props

Read these 4 great education stories by new ‘Genius’ grant winner Nikole Hannah-Jones

PHOTO: Patrick Wall
Journalist Nikole Hannah-Jones moderated a panel about school segregation in March 2016.

Among the 24 new winners of a no-strings-attached prize known as the “Genius Award” is a journalist who focuses on school segregation.

Nikole Hannah-Jones, a New York Times correspondent focusing on race and urban affairs, will take home $500,000 from the MacArthur Foundation. The prizes are meant to free leaders in their fields to innovate.

The foundation said this about Hannah-Jones: “She combines analyses of historical, academic, and policy research with moving personal narratives to bring into sharp relief a problem that many are unwilling to acknowledge still exists and its tragic consequences for African American individuals, families, and communities.”

Here’s how Hannah-Jones reacted on Twitter:

She later added: “Very few things in life leave me speechless. Getting this call did. I’m honored, grateful to have a platform to expose [the] scourge of segregation.” (Hannah-Jones’s Twitter handle is a play on the name Ida B. Wells, the pioneering black journalist whose reporting in the 1890s called attention to lynching — and who inspired the Ida B. Wells Society for Investigative Reporting, a group Hannah-Jones created to diversify the investigative reporting field.)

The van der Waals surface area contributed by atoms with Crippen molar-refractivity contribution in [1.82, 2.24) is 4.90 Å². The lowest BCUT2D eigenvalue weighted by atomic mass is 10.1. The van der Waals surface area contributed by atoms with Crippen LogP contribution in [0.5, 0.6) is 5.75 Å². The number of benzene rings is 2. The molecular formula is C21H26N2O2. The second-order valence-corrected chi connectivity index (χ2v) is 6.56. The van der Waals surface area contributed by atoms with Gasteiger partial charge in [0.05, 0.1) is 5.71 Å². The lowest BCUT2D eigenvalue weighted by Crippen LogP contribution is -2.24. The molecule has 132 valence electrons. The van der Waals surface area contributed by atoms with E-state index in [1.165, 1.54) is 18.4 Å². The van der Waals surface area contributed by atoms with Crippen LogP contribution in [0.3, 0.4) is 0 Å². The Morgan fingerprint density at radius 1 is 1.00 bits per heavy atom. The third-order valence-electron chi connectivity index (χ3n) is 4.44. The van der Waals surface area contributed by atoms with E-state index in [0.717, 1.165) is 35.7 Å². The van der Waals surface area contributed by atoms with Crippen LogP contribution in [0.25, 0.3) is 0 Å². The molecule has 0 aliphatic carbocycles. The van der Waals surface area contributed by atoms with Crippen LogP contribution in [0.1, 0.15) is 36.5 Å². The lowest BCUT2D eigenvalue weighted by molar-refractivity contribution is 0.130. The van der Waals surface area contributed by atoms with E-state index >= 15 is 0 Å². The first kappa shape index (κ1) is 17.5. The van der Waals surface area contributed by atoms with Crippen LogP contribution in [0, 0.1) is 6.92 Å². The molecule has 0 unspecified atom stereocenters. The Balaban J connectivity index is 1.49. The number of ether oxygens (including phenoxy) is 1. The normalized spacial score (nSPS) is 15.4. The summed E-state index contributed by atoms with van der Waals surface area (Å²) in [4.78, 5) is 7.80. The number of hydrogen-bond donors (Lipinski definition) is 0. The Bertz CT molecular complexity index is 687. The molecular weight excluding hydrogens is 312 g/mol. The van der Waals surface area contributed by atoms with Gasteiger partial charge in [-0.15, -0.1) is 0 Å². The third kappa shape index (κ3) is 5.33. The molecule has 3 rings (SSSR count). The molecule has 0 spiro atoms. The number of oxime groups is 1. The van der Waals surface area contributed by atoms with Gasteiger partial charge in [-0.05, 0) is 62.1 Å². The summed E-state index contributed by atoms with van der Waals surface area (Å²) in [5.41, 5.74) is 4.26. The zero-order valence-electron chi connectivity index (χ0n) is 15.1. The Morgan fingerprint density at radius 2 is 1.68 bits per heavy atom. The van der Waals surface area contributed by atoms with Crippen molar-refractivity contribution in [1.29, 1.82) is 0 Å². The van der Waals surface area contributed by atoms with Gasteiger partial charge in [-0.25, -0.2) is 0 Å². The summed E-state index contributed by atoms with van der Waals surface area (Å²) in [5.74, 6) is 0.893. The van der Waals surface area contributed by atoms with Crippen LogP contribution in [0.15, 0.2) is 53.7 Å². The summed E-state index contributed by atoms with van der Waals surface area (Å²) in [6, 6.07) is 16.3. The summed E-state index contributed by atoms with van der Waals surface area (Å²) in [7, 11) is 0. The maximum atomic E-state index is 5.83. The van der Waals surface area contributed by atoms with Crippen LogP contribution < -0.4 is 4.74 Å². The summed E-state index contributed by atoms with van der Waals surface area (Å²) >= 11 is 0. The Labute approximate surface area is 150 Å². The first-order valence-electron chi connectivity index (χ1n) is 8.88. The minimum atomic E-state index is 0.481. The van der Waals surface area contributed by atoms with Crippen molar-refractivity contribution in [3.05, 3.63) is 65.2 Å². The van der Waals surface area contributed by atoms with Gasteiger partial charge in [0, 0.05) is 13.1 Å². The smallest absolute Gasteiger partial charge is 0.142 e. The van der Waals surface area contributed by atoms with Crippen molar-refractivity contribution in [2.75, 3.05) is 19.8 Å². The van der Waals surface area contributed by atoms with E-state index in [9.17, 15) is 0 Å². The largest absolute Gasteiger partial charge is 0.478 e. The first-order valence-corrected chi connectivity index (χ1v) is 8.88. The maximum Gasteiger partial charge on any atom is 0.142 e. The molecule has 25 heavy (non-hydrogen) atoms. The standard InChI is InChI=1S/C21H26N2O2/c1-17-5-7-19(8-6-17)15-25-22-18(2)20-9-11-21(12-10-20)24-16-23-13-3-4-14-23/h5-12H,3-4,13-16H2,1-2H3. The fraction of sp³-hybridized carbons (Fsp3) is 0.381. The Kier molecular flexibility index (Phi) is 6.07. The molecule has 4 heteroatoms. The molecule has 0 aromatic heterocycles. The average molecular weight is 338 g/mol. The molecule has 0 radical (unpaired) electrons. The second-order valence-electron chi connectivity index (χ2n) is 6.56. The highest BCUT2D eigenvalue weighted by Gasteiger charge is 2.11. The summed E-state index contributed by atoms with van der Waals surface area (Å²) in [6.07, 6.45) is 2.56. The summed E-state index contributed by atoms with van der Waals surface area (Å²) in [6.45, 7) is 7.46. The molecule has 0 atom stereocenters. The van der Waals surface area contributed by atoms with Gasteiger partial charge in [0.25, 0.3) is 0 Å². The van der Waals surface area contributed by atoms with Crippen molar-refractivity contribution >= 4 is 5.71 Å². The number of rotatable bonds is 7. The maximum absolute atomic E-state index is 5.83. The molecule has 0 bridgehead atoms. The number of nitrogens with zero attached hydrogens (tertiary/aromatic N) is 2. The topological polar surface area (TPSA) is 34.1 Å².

Here are four stories that show how Hannah-Jones is shining a light on school segregation:

2014: “Segregation Now” exposed the resegregation of schools in Tuscaloosa, Alabama — a trend that many had observed but few have described in such searing detail.

2014: “School Segregation, the Continuing Tragedy of Ferguson” looked at the extreme racial segregation of the schools that Michael Brown attended before he was killed by a police officer.

2016: “Choosing a School for My Daughter in a Segregated City” reflected on the choices that families in New York — including her own — make that can lead to segregated schools. (It also inspired a piece by an educator and father that ran on Chalkbeat.)

2017: “The Resegregation of Jefferson County” is a deeply reported take on how racially motivated school district secessions are contributing to school segregation. (Here’s another take from us, and a graphic one from Vox.)

sounding off

New Yorkers respond to Mayor Bill de Blasio’s push to overhaul admissions at elite but segregated specialized high schools

PHOTO: Benjamin Kanter/Mayoral Photo Office
New York City Mayor Bill de Blasio earlier this year.

Mayor Bill de Blasio’s push to better integrate New York City’s specialized high schools was met with fierce pushback but also pledges of support after the mayor announced Saturday he would work to overhaul admissions at the elite schools.

The reaction foreshadows the battle that lies ahead if de Blasio is going to convince lawmakers to sign off a key piece of his plan.

Considered the Ivies of the city’s high school system, eight of the nine specialized high schools admit students based on the results of a single entrance exam (the remaining performing arts school requires an audition.) The most significant but controversial change de Blasio is proposing is to scrap the test in favor of a system that offers admission to top students at every middle school, which requires a change in state law for some of the specialized high schools.

Many alumni from those schools have fought fiercely to preserve the entrance exam requirement, worrying that changing the admissions rules will lower academic standards.

Many made the familiar arguments that the city should instead focus on improving the quality of middle schools, or expand access to gifted programs, to serve as a feeder into top high schools.